The strategic significance of heights conquered in the Siachen is immense. Posts like Sonam and Bana provide a panoramic view of the glacier. Situated at over 18,000 feet, these posts have gained India prime height significance. Any future conflicts in the region is bound to outwit Pakistani’s from the glacier all at once.

Rays of hope shine bright over Siachen

Since 1984, Defence Research and Development Organisation (DRDO) – India’s premier Defense R&D authority – has been relentlessly working in bettering the conditions at Siachen. DRDO’s, ‘Defence Institute of High Altitude Research’ (DIHAR), located in Leh has revolutionised the life at Siachen. The laboratories work in this regard, has enabled soldiers fight their worst enemies – the crevasses, winds, avalanches and the weather.

India spends around INR-6 crore per day to keep her forces in the best shape. DRDO’s, Defense Food and Research Laboratory (DFRL), has developed food that can keep the forces going for days. A frozen food packet stuffed with ‘Masala rice’, when exposed to air using oxygen  heats up to +60-degree and provides the soldiers with staple food. The forward posts use kerosene stoves for fires. India has laid down a dedicated pipeline to deliver the glacier’s ‘Golden Fuel – Kerosene’ all year long.

A rope of soldiers as they trek towards the summit. Source - Net.
A rope of soldiers as they trek towards the summit. Source – Net.

ADE – Pune, has also been working towards making the ammunitions work at better efficiency rate. Soldiers now heat the weapons on stoves to prevent them from getting locked up. INSAS and other rifles have been specially re-designed to meet the operational needs of Siachen. A special weapon system for the glacier is in the making. Besides, DRDO has developed some of the best arctic gears and high-altitude uniforms. India now produces world-class snow tents; rather the world standard is being set in Siachen.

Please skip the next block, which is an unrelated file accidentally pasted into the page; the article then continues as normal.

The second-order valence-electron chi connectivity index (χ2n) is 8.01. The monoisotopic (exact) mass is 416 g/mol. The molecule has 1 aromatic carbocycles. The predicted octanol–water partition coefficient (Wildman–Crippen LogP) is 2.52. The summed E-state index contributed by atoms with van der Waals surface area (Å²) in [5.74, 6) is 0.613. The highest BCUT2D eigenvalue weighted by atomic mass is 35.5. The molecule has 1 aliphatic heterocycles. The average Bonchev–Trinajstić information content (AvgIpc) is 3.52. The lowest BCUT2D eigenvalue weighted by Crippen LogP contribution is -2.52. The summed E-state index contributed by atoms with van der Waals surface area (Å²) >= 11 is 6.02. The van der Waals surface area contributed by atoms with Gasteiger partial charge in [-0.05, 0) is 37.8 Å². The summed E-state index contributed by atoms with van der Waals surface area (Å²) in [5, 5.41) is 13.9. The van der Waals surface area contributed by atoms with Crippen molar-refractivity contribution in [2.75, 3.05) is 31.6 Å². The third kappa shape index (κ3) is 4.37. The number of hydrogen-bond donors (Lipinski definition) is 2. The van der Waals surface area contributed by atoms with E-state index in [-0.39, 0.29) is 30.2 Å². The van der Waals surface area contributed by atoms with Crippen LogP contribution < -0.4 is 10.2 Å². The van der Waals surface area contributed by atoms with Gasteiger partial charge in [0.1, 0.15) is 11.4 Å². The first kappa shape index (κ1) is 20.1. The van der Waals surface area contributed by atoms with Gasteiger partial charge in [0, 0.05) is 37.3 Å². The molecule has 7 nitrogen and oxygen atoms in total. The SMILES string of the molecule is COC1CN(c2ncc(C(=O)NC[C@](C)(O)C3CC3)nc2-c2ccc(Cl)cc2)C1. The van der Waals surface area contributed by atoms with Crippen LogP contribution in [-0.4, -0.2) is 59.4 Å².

By 2016, 850+ soldiers have lost their lives serving at Siachen including the operational causality. The casualty rate in 2013 stood at 12 and reduced to 10 in 2014, it further plummeted to 06 lives in 2015. Given the strategic importance, the operational cost or the casualties will go unaccounted for. It’s in the best lines of national security, that these things are written off.

capture-20160211-153827

Pakistan on its side has lost 250 soldiers while serving in the Siachen. The casualty rates cannot be compared on the same scale. India conquers extremely high peaks and passes; Pakistan is in the area around the glacier only. Pakistan is fast losing its hold over these bases.

Initially during the conflict, India lost one soldier every alternate day while Pakistan lost one soldier every fourth day. However, the tables have reversed. India has successfully brought down the causality rates to single digits in the past few years. Sustained work by multiple agencies has paid-off.

India’s, ‘High Altitude Warfare School’, is accorded as the best in the world and hosts forces from around the world. Each soldier before scaling glacial heights is put through a rigorous acclimatization cycle. The soldier trains for a month and half before the deployment. Each deployment is scheduled to last just over 3 months. Newer and better equipment is being developed to better the life at Siachen.

capture-20160211-154043

Demilitarized Siachen – How far can India trust a regime like Pakistan?